Supplement scores a fail for claiming it can raise pupils' exam marks
TV and radio adverts suggesting a nutritional supplement can improve a child’s exam marks by 30% have been banned.
The decision by the advertising watchdog follows complaints by consumers Siebert Kruger and Louis Fourie about ads for Bio-Strath.
They said the claim, in the form of a mother’s testimonial, was an “unproven and misleading statement”.
Fourie told the Advertising Regulatory Board in his complaint: “If the claimed impact on academic performance were true, this product would provide the solution to South Africa’s educational crisis.”
Kruger said at best, taking the supplement could contribute to improved brain functioning. But the way Bio-Strath marketed its product “ignores the significance of psychological, medicinal, genetic, environmental and individual factors which [affect] ability to perform well.”
He said the portrayal of the supplement as a quick fix for poor results was “blatantly opportunistic”.
SA Natural products, which markets Bio-Strath in SA, said the ad clearly presented its claims in the form of a mother’s testimonial.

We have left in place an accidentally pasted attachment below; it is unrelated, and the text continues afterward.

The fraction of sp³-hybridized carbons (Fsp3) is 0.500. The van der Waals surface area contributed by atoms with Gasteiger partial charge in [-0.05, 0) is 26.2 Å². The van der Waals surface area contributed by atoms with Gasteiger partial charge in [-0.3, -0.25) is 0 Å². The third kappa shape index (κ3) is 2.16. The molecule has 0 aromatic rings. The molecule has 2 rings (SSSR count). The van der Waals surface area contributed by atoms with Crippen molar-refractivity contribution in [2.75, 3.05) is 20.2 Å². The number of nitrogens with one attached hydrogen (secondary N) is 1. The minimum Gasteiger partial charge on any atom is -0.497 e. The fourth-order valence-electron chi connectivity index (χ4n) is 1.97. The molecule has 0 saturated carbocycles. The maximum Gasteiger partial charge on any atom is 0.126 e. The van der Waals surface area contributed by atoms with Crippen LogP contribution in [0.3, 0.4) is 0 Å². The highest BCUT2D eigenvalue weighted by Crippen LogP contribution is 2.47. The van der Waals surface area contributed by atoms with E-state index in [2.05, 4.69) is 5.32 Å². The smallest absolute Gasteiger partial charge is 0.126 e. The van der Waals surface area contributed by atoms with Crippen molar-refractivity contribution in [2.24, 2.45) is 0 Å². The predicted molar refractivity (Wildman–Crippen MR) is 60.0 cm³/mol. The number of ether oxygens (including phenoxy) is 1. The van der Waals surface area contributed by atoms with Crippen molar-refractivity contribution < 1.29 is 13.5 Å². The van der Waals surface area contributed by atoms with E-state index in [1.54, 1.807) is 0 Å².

“Relying on such information cannot be regarded as deceitful, and is unlikely to be interpreted as a suggestion that using this product would yield similar improvements for all other customers,” it said.
But the watchdog said the assumed underlying message of the advertisement was that “it worked for me, and will work for you”.
“Testimonials cannot be used as a vehicle for unproven efficacy claims,” the board said, adding that the mother whose words were used in the advert submitted her endorsement in 2006, and it was unclear whether her observations were still relevant.
It said SA Natural Products should immediately stop using the ads.